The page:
West Virginia Wrestling


by Dr. Bill Welker

... on College Athletes

Isn't it amazing how people today are so impressed when collegiate athletes decide to finish their senior year rather than turn pro? Call me "old fashioned," but I was always under the belief that the purpose of a college scholarship (athletic or academic) was to acquire an education and earn a degree. So, pardon me if you don't appreciate the next statement. But I have little respect for student-athletes who even contemplate not finishing college for the almighty dollar, especially when they have superior intellectual talents as well.

In my opinion, high school athletes who accept college letters of intent should do so with the expectation of graduating from those institutions of higher education. I also believe that the colleges or universities accepting them should have at least one stipulation in the scholarship contract. Consider the following. If an athlete decides to leave college his senior year to accept a lucrative professional position, he should be required to pay back all the scholarship monies spent on him while matriculating at that school. Furthermore, this monetary restitution should then be used for an academic program, be it the university's library, research, or scholarships for others who truly want an education. Even though some might say that the great athlete is being exploited by colleges to bring in gate revenues, I disagree. To my way of thinking, he's being given the opportunity for an outstanding education if he wants it.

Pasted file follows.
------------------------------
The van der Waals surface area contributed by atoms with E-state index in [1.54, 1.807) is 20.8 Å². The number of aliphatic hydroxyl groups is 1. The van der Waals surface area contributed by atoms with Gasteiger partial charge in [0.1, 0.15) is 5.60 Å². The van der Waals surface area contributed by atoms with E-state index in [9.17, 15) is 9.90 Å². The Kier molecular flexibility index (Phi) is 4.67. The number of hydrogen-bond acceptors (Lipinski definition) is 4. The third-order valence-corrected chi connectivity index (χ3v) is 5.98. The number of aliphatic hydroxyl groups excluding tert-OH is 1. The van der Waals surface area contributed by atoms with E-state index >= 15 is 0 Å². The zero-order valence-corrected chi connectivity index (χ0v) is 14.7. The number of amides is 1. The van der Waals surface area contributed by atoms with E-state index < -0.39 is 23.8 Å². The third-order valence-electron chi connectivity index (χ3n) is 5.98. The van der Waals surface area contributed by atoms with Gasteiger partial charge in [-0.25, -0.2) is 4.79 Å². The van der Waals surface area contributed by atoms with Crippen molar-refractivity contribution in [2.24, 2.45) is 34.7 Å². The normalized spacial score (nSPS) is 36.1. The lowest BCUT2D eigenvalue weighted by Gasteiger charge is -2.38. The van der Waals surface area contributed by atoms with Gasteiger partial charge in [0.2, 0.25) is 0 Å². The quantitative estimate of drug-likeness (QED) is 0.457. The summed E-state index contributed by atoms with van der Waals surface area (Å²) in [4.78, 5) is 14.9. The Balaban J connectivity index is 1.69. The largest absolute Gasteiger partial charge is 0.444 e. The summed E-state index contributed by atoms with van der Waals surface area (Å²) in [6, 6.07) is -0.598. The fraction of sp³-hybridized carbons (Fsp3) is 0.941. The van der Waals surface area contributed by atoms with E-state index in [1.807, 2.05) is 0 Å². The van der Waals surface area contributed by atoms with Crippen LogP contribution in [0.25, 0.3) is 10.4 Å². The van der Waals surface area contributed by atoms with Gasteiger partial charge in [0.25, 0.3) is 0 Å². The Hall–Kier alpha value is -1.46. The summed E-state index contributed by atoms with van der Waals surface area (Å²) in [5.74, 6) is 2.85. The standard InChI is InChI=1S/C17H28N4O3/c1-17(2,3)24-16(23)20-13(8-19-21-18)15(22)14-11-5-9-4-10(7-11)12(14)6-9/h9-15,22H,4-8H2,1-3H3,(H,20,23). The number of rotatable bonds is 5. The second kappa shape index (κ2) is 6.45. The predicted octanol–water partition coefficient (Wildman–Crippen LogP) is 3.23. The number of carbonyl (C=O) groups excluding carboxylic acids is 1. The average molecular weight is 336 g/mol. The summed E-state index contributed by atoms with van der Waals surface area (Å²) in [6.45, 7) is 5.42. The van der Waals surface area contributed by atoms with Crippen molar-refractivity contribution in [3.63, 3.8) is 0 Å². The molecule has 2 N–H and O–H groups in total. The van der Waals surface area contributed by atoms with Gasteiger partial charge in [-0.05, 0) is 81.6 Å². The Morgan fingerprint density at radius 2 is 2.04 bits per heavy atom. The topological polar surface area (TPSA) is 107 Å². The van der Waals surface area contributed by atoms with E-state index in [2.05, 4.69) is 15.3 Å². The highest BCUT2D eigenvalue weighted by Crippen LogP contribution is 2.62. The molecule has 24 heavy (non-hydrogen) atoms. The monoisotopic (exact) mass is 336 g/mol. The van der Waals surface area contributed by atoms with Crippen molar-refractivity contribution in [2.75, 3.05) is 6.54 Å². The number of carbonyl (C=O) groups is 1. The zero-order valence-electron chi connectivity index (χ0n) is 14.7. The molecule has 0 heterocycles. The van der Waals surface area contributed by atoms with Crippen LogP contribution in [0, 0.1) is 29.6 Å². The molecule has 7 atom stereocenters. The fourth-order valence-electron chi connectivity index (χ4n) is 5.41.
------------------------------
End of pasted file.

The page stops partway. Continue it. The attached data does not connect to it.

Of course, major-sport participants have to train very hard throughout the entire year. But athletes in minor sports work just as hard, with no delusions of "professional-athletic" grandeur. They view their athletic scholarships as a financial means to an end--a college education. Maybe we have lost perspective as to why sports are a part of higher education. It was never the original intention of college or university founders to prepare athletes for professional competition. Sports were introduced into the college curriculum to assist in developing a well-rounded individual.

In closing, it is up to the parents, teachers, and coaches of outstanding athletes to stress the importance academics as well as athletics when accepting a college scholarship. By doing so, future athletes are more likely to attend college with the primary goal of "playing to learn, not playing to earn." What do you think?

Return to the West Virginia Mat Thoughts Index Page
Return to the WV-Mat front page

Updated November 27, 1997